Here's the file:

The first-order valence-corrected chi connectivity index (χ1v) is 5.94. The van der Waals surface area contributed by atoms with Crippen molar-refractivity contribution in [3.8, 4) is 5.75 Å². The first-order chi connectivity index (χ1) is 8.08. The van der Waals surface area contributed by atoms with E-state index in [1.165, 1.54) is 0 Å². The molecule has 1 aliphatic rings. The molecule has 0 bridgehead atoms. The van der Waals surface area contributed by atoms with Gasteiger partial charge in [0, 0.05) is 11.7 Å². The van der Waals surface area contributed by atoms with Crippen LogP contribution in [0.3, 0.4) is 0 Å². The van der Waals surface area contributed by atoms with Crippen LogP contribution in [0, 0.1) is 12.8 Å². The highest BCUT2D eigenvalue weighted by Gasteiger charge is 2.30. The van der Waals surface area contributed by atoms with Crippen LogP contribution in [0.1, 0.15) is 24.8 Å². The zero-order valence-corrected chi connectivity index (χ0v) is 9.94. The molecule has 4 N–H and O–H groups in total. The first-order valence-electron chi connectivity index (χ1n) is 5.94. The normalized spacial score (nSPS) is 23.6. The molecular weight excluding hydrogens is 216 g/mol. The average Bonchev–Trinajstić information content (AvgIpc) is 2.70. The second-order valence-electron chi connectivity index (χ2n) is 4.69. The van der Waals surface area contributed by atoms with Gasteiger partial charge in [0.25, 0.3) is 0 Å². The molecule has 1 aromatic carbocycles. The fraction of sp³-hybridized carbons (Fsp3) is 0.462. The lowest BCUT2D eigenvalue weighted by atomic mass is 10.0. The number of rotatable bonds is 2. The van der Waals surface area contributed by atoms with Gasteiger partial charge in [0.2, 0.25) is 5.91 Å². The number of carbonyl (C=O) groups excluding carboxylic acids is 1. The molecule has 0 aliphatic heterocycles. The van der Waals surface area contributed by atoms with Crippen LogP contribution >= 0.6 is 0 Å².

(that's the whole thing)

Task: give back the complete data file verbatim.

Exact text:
The first-order valence-corrected chi connectivity index (χ1v) is 5.94. The van der Waals surface area contributed by atoms with Crippen molar-refractivity contribution in [3.8, 4) is 5.75 Å². The first-order chi connectivity index (χ1) is 8.08. The van der Waals surface area contributed by atoms with E-state index in [1.165, 1.54) is 0 Å². The molecule has 1 aliphatic rings. The molecule has 0 bridgehead atoms. The van der Waals surface area contributed by atoms with Gasteiger partial charge in [0, 0.05) is 11.7 Å². The van der Waals surface area contributed by atoms with Crippen LogP contribution in [0.3, 0.4) is 0 Å². The van der Waals surface area contributed by atoms with Crippen LogP contribution in [0, 0.1) is 12.8 Å². The highest BCUT2D eigenvalue weighted by Gasteiger charge is 2.30. The van der Waals surface area contributed by atoms with Crippen LogP contribution in [0.1, 0.15) is 24.8 Å². The zero-order valence-corrected chi connectivity index (χ0v) is 9.94. The molecule has 4 N–H and O–H groups in total. The first-order valence-electron chi connectivity index (χ1n) is 5.94. The normalized spacial score (nSPS) is 23.6. The molecular weight excluding hydrogens is 216 g/mol. The average Bonchev–Trinajstić information content (AvgIpc) is 2.70. The second-order valence-electron chi connectivity index (χ2n) is 4.69. The van der Waals surface area contributed by atoms with Gasteiger partial charge in [0.25, 0.3) is 0 Å². The molecule has 1 aromatic carbocycles. The fraction of sp³-hybridized carbons (Fsp3) is 0.462. The lowest BCUT2D eigenvalue weighted by atomic mass is 10.0. The number of rotatable bonds is 2. The van der Waals surface area contributed by atoms with Gasteiger partial charge in [0.2, 0.25) is 5.91 Å². The number of carbonyl (C=O) groups excluding carboxylic acids is 1. The molecule has 0 aliphatic heterocycles. The van der Waals surface area contributed by atoms with Crippen LogP contribution >= 0.6 is 0 Å².